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 Buxus subsp. var.  Box, Boxwood
Common Box (Buxus sempervirens)
Habit: shrub
Height: to
Width: to
Height: 2 m to 12 m
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Lifespan: perennial
Features: evergreen
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Minimum Temp: °Fwarning.png"°F" is not a number.
USDA Zones: to
Sunset Zones:
Flower features:
Buxaceae > Buxus var. , L.

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Buxus is a genus of about 70 species in the family Buxaceae. Common names include box (majority of English-speaking countries) or boxwood (North America).

The boxes are native to western and southern Europe, southwest, southern and eastern Asia, Africa, Madagascar, northernmost South America, Central America, Mexico and the Caribbean, with the majority of species tropical or subtropical; only the European and some Asian species are frost-tolerant. Centres of diversity occur in Cuba (about 30 species), China (17 species) and Madagascar (9 species).

They are slow-growing evergreen shrubs and small trees, growing to 2-12 m (rarely 15 m) tall. The leaves are opposite, rounded to lanceolate, and leathery; they are small in most species, typically 1.5-5 cm long and 0.3-2.5 cm broad, but up to 11 cm long and 5 cm broad in B. macrocarpa. The flowers are small and yellow-green, monoecious with both sexes present on a plant. The fruit is a small capsule 0.5-1.5 cm long (to 3 cm in B. macrocarpa), containing several small seeds.

Standard Cyclopedia of Horticulture

Buxus (ancient Latin name). Buxàcex. Box Tree. Ornamental small trees or shrubs grown chiefly for their handsome evergreen foliage.

Leaves opposite, short-petioled, penninerved, entire, glabrous or nearly so, coriaceous: fls. monoecious, apetalous, in axillary or terminal clusters, consisting usually of 1 terminal pistillate fl., with usually 6 sepals and with a 3-celled superior ovary with 3 short styles and several lateral staminate fls. with 4 sepals and 4 stamens: fr. an obovate or nearly globular 3-pointed caps., separating into 3 valves, each containing 2 shining black seeds.—About 30 species in the mts. of Cent. and E. Asia, N. Afr., and S. Eu., also in W. India and Cent. Amer.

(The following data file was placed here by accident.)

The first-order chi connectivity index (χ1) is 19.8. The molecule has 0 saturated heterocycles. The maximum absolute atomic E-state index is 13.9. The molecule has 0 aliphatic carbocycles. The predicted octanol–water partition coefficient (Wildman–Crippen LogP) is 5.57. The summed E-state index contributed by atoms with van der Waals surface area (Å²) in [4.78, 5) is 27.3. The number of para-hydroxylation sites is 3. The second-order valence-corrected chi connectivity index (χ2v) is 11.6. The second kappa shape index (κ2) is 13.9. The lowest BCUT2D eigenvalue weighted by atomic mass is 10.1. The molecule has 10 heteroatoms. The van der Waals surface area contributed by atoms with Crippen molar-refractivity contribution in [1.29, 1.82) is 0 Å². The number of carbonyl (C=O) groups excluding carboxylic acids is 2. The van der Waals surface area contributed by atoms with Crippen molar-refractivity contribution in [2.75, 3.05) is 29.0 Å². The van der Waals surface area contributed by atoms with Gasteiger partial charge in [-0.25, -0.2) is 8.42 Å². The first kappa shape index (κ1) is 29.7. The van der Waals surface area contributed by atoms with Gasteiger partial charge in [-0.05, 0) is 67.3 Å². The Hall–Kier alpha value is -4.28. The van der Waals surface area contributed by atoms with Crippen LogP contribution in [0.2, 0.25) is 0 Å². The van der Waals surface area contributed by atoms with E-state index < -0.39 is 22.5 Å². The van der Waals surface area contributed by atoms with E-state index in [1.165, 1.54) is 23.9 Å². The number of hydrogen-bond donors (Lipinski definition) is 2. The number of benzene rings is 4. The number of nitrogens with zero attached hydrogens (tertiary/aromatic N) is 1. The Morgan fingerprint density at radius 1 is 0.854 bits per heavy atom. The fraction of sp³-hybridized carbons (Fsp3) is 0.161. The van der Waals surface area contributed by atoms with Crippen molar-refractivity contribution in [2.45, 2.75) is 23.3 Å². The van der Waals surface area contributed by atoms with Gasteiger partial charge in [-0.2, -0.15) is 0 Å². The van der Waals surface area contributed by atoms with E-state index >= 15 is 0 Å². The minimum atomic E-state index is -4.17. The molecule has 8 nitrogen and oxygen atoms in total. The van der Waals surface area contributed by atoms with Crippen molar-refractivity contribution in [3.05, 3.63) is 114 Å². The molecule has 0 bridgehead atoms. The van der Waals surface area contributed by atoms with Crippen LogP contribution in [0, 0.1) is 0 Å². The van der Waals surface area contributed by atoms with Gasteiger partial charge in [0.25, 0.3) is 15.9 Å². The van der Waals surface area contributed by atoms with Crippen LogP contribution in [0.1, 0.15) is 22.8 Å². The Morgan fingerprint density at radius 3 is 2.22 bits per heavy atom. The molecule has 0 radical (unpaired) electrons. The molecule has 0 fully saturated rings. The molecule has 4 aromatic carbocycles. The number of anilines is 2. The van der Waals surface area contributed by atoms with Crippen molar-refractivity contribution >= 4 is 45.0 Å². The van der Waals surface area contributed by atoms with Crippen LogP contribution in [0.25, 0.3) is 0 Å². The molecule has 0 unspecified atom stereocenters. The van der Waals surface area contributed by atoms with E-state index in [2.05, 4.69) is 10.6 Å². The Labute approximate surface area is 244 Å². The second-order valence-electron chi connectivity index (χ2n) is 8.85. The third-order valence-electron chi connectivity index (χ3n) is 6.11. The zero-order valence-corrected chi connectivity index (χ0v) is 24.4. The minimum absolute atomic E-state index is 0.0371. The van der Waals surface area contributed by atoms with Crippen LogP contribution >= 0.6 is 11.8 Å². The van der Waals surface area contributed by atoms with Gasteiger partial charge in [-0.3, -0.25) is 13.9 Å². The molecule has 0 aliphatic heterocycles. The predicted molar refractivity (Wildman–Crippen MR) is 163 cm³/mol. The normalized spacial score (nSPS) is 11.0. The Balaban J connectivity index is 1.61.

These are evergreen shrubs of rather slow growth, with shining, small foliage and inconspicuous flowers and fruits. Buxus japónica seems to be the hardiest species, and it has proved quite hardy at the Arnold Arboretum; and B. microphyUa is of about the same hardiness, while B. sempervirens is somewhat tenderer; B. balearica and B. Wauichiana are still more tender. B. sempervirens stands pruning very well, and in the old formal gardens of Europe was formerly much used for hedges, and sometimes trimmed into the most fantastic shapes; the dwarf variety is still often planted for bordering flowerbeds. The very hard and close-grained wood is in great demand for engraving and finer turnery work.

The box tree thrives in almost any well-drained soil, and best in a partially shaded position. Propagation is by cuttings from mature wood early in fall, kept during the winter in the cool greenhouse or under handlights in the open; in more temperate regions they may be inserted in a shady place in the open air; 4 to 6 inches is the best size for outdoor cuttings. Layers will also make good plants. The dwarf variety is usually propagated by division. In planting borders, it is essential to insert the divided plants deeply and as firmly as possible, and to give plenty of water in the beginning. Seeds are sown soon after maturity, but it requires a long time to raise plants of good size from them.

B. californica, Lk.--Simmpndsia callfornica.—B. Fortunei. Carr. -B. longlfolia.—B. Pfolunci, Hort.-B. japonica.—B. Hdrlandii, Hance. Branches pubescent: Lvs. narrow obovate. emarginate,¼ -l ¼in. long. China.—B. longlfdlia, Boiss. (B. Fortunei, Carr.). Lva. narrow-elliptic or lanceolate. 1-1¼ in. long Orient, China.— B. longlfdlia, Hort.-B. sempervirens var. angustlfolia.—B. Wallichiana. Baill. Branches pubescent: Lvs. linear-elliptic, 1-2½ in. long. Himalaya,.

The above text is from the Standard Cyclopedia of Horticulture. It may be out of date, but still contains valuable and interesting information which can be incorporated into the remainder of the article. Click on "Collapse" in the header to hide this text.



Pests and diseases


Buxus sempervirens
Buxus sinica foliage
Buxus henryi foliage
Buxus wallichiana foliage and seed capsules
Buxus sempervirens bark
Buxus sempervirens bark closeup

Selected species:

Europe, northwest Africa, Asia
Africa, Madagascar



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